#### 3.1. Learning Tasks: Performance, Covariation and Communication in Real-Life Bayesian Situations

#### 3.2. Supportive Information on the Task Class of Performance: Mental Models and Worked Examples

#### 3.2.1. Mental Models: Frequency-Based Double Trees and Unit Squares

#### 3.2.2. Cognitive Strategy: Worked Example

- Draw the structure of the visualization with the given information (draw structure);
- Translate the given probabilistic information into frequencies and add them to the visualization (add frequencies); and
- Calculate the required probability with the visualization (calculate solution).

#### 3.3. Supportive Information for the Task Class of Covariation: Mental Models and Worked-Examples

#### 3.3.1. Mental Model: Dynamic Frequency-Based Double Trees and Unit Squares

#### 3.3.2. Cognitive Strategy: Worked Examples

#### 3.4. Procedural Information: Facilitating Recurring Aspects in Bayesian Situations

#### 3.5. Whole-Task Practice

#### 3.5.1. Practice of the Task Class of Performance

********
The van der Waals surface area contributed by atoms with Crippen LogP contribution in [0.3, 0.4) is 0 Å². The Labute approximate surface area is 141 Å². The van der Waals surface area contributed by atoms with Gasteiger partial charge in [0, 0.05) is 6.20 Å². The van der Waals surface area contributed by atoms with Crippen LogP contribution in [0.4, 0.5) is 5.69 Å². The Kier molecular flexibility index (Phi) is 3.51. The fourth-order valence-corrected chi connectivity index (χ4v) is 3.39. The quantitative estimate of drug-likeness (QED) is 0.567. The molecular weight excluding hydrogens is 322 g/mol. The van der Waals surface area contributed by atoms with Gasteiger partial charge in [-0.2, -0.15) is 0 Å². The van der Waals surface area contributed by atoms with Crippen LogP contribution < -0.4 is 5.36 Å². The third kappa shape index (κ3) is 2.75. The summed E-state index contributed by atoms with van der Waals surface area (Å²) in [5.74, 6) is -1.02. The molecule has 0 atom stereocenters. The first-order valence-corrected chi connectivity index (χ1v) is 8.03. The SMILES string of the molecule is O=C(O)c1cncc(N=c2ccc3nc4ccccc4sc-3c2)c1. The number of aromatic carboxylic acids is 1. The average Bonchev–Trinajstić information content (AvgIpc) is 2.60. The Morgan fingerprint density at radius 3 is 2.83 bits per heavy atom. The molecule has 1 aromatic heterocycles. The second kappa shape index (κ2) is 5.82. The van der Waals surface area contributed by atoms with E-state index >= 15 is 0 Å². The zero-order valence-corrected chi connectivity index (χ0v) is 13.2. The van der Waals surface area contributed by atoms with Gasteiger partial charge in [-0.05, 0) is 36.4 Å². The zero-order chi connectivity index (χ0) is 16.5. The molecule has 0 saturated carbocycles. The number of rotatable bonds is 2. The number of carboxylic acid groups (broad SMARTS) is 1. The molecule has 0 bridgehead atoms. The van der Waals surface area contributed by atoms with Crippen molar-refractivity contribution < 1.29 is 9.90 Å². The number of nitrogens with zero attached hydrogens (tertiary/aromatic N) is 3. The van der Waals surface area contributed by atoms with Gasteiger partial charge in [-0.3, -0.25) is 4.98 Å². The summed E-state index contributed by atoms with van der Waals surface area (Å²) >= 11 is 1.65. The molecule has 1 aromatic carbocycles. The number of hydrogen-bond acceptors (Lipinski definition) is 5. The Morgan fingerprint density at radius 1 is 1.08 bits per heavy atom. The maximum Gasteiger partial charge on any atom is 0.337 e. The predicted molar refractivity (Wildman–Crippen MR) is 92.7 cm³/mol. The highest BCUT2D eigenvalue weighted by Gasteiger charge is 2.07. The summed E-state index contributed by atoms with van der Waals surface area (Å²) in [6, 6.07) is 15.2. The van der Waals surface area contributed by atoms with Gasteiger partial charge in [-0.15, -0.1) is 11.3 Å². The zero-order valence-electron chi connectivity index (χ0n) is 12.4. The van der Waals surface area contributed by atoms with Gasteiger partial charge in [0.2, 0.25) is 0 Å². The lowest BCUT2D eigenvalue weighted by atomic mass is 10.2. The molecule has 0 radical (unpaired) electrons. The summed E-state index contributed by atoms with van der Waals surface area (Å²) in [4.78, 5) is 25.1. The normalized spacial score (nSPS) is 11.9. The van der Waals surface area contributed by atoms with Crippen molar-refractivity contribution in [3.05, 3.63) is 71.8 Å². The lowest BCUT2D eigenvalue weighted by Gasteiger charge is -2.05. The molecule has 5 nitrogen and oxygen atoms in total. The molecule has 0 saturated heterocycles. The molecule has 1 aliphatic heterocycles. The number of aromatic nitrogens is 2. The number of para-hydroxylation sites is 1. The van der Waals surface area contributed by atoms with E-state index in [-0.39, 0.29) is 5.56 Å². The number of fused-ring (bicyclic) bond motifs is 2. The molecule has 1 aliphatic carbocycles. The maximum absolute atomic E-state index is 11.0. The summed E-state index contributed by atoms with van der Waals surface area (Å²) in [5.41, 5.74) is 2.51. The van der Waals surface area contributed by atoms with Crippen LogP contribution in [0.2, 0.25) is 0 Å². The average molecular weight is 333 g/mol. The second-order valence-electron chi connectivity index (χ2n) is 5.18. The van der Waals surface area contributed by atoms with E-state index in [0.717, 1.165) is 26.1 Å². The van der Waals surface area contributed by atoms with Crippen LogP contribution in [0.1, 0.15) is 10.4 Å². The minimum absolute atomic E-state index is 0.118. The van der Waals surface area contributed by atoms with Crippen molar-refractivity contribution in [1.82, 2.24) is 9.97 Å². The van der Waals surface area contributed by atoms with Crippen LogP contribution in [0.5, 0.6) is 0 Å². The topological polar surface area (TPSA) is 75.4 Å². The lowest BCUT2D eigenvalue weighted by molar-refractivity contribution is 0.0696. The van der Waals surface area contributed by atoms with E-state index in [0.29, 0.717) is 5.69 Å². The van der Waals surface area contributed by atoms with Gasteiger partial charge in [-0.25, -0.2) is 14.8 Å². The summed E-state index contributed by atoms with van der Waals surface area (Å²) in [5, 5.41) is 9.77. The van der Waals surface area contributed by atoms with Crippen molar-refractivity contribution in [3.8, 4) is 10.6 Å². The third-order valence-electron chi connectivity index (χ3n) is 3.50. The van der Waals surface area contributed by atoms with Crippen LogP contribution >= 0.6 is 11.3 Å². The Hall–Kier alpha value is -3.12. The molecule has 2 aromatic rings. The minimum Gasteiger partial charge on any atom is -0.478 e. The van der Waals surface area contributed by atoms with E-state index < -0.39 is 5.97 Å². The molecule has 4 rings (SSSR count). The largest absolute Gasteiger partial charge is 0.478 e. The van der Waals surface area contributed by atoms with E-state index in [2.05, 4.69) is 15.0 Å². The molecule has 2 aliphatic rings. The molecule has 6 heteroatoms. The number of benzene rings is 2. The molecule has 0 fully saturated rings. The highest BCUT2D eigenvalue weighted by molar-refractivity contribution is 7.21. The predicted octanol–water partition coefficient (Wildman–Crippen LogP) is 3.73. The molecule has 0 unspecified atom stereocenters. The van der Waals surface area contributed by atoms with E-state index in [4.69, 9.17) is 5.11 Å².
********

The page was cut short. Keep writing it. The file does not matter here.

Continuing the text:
- An explanation of how the correct solution could have been calculated by using the visualization (double tree or unit square) correctly;
- A statement about which error has been made in the calculation, e.g., “You have calculated 48/50”;
- An explanation of why this is wrong, e.g., “Therefore, you did not calculate how many of those tested positive are actually infected with SARS-CoV-2, but how many of those infected correctly test positive”;
- An explanation of which probability has, thereby, been calculated, e.g., “The probability which you have calculated is: The probability that a person tests positive, if (s)he is infected with SARS-CoV-2 (=48/50 = 96%) and this is the sensitivity”.

#### 3.5.2. Practice of the Task Class of Covariation

## 4. Formative Evaluation of the Training Courses

- on three of the learning tasks (Section 3.1) without any instruction in the beginning (phase 1);